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help us survey an incident from above, providing live images and thermal imagery.

By providing an aerial view of an incident drones help Incident Commanders develop tactics to help tackle it. Drones may also be able to access areas which are unsafe for firefighters. Overall, they improve safety for our crews, and help improve our response to incidents.

Types of drone

We have two drones – the DJI Matrice 210 and the DJI Phantom 4.

Drone hovering over firefighter working at height at an incident.

What the drones can do

  • Fly up to 400 ft above ground level, or higher in an emergency
  • Fly as fast as 51 mph
  • Provide images from the two powerful cameras on each drone

The 30x optical camera gives Commanders on the ground live images of the incident scene. It’s so powerful it can read a number plate half a mile away.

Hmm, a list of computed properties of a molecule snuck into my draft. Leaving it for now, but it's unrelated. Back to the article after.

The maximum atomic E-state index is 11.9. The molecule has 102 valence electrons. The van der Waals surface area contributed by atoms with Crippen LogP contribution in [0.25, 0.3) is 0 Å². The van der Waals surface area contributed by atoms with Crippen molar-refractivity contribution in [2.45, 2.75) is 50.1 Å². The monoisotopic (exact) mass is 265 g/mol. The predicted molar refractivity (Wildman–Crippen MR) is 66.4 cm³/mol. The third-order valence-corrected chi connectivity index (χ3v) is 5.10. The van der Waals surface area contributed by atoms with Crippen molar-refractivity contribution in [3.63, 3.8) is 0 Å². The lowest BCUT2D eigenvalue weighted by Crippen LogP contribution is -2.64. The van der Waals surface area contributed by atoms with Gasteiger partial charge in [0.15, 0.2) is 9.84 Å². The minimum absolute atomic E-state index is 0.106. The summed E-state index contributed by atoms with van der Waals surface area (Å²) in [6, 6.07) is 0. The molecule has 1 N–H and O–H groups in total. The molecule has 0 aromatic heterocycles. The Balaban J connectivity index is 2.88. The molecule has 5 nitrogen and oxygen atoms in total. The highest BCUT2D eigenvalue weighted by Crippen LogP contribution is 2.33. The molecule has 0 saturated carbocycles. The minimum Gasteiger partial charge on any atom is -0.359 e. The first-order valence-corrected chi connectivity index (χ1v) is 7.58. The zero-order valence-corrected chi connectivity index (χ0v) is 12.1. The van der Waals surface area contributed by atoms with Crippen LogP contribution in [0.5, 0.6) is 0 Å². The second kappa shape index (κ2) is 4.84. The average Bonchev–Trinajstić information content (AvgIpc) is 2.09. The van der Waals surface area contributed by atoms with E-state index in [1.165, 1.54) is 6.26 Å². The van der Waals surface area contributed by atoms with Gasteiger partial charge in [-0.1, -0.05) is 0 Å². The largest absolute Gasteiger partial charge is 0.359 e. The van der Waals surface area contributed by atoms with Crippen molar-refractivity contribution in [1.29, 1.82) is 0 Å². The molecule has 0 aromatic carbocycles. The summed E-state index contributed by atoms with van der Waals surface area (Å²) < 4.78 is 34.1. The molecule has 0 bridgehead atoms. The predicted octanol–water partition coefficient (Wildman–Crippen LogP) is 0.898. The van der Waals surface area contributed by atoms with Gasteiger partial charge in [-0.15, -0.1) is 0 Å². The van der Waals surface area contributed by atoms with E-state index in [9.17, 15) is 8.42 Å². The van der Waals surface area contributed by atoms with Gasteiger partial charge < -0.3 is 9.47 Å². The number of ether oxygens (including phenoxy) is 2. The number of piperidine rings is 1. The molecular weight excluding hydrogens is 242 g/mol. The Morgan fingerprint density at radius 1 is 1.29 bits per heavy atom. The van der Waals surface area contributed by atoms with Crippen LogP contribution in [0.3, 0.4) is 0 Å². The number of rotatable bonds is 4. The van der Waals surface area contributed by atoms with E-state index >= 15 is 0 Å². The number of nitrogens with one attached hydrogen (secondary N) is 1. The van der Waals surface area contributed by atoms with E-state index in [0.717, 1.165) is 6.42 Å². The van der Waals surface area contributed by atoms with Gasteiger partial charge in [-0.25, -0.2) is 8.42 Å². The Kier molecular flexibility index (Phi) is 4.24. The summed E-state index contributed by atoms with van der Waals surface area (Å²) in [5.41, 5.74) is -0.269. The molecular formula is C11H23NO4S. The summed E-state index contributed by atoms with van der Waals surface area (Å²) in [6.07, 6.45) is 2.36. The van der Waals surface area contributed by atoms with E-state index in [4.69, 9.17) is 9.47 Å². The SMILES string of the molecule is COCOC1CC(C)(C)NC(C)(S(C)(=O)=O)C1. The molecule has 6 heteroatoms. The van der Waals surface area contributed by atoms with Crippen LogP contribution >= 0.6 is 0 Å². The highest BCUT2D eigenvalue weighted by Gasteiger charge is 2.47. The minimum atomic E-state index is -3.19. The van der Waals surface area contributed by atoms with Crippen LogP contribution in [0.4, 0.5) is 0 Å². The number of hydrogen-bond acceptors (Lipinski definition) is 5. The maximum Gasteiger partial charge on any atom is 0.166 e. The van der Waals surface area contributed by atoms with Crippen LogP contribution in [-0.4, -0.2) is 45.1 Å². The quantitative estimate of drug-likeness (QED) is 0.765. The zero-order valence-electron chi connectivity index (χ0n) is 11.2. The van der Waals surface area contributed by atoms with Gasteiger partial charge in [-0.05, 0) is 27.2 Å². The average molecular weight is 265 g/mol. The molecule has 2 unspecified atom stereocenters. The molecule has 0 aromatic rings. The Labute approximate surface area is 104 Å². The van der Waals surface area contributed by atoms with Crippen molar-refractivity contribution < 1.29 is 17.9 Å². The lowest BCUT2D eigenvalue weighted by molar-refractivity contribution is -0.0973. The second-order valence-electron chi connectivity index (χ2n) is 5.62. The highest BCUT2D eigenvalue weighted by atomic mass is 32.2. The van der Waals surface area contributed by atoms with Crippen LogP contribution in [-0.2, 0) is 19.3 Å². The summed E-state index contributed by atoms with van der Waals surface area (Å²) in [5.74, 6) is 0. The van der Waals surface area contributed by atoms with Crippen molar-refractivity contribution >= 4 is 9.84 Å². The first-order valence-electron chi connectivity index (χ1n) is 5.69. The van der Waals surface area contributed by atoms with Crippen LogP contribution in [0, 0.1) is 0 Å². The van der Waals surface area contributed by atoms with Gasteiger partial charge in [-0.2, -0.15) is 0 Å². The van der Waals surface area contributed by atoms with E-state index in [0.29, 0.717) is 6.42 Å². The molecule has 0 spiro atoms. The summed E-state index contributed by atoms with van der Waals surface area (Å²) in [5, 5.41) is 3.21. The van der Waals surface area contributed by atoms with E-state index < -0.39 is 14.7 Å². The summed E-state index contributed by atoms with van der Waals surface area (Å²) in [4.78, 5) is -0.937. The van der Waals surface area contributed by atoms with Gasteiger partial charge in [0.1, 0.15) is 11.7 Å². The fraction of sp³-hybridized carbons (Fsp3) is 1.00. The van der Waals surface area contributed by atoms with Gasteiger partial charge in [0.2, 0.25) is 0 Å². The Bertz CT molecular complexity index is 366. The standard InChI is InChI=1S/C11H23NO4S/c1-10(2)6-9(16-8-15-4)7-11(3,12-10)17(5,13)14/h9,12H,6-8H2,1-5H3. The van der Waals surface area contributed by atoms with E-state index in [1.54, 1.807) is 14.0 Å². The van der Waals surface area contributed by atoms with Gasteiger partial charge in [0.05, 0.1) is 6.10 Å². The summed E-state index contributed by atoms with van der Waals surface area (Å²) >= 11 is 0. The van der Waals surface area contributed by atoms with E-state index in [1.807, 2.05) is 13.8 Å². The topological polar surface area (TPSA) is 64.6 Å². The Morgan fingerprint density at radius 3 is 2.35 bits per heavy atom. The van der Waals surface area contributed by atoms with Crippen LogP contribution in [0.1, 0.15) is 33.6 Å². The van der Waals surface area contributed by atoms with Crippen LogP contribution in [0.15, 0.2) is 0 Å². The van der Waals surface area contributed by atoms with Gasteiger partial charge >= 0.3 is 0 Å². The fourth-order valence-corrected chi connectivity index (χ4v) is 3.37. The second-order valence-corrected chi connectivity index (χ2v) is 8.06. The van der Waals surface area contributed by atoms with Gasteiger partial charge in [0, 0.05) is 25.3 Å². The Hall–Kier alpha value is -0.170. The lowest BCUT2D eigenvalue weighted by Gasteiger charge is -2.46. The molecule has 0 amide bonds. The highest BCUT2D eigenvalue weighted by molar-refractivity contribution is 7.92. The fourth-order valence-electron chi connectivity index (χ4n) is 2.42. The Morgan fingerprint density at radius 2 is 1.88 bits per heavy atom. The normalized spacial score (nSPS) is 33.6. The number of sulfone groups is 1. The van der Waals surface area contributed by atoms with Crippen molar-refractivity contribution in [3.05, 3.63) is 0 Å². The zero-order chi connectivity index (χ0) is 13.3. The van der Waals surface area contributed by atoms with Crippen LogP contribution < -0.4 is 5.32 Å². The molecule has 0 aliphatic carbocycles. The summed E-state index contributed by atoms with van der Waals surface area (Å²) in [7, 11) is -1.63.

The thermal imaging camera can detect heat sources as small as a duck, and may be used to check the temperature of cylinders at risk of exploding, monitor heat spread in a warehouse fire, or spot casualties in water.

Drone operators

In order to operate the drones, a drone pilot must have completed a week-long training course, and extra training for more specialist uses like night flying.


Drone operators getting ready to launch a drone at an incident in London.

Each drone is operated by a minimum of two people – one who pilots the drone and one who operates the cameras. Whenever possible a third person will also attend, to help with setting up and acting as an observer for any hazards.

What’s next?

Currently we're trialling the use of drones. Over the course of this trial the drone team will attend a wide range of incidents where they may be of help. Each use of the drones will be logged, and their impact measured. The results of this trial, with hired drones, will allow us to understand how to use the drones most effectively, as well as how many, and what type, of drones we’ll need in the future.